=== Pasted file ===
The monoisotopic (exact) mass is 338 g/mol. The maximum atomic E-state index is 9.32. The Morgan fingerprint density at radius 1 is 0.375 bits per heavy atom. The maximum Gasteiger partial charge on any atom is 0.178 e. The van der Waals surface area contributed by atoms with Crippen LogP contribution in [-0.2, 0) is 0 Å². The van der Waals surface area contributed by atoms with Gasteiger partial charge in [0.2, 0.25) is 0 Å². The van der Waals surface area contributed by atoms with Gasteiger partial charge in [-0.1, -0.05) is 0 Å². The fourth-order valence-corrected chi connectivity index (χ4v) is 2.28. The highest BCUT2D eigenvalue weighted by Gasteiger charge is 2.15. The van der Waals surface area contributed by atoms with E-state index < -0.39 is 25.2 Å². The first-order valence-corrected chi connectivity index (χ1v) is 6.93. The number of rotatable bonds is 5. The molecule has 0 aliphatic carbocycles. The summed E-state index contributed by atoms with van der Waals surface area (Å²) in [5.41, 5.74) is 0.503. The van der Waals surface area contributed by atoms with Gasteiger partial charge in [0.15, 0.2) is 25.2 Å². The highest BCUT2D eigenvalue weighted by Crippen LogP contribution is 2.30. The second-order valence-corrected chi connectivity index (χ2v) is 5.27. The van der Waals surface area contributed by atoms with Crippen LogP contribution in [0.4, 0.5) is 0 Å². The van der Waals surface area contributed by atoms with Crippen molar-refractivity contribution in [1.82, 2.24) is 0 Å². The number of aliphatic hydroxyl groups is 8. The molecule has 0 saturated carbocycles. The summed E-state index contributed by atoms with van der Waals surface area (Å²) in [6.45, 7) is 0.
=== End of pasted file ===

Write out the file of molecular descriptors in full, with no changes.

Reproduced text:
The monoisotopic (exact) mass is 338 g/mol. The maximum atomic E-state index is 9.32. The Morgan fingerprint density at radius 1 is 0.375 bits per heavy atom. The maximum Gasteiger partial charge on any atom is 0.178 e. The van der Waals surface area contributed by atoms with Crippen LogP contribution in [-0.2, 0) is 0 Å². The van der Waals surface area contributed by atoms with Gasteiger partial charge in [0.2, 0.25) is 0 Å². The van der Waals surface area contributed by atoms with Gasteiger partial charge in [-0.1, -0.05) is 0 Å². The fourth-order valence-corrected chi connectivity index (χ4v) is 2.28. The highest BCUT2D eigenvalue weighted by Gasteiger charge is 2.15. The van der Waals surface area contributed by atoms with E-state index < -0.39 is 25.2 Å². The first-order valence-corrected chi connectivity index (χ1v) is 6.93. The number of rotatable bonds is 5. The molecule has 0 aliphatic carbocycles. The summed E-state index contributed by atoms with van der Waals surface area (Å²) in [5.41, 5.74) is 0.503. The van der Waals surface area contributed by atoms with Gasteiger partial charge in [0.15, 0.2) is 25.2 Å². The highest BCUT2D eigenvalue weighted by Crippen LogP contribution is 2.30. The second-order valence-corrected chi connectivity index (χ2v) is 5.27. The van der Waals surface area contributed by atoms with Crippen LogP contribution in [0.4, 0.5) is 0 Å². The van der Waals surface area contributed by atoms with Crippen molar-refractivity contribution in [1.82, 2.24) is 0 Å². The number of aliphatic hydroxyl groups is 8. The molecule has 0 saturated carbocycles. The summed E-state index contributed by atoms with van der Waals surface area (Å²) in [6.45, 7) is 0.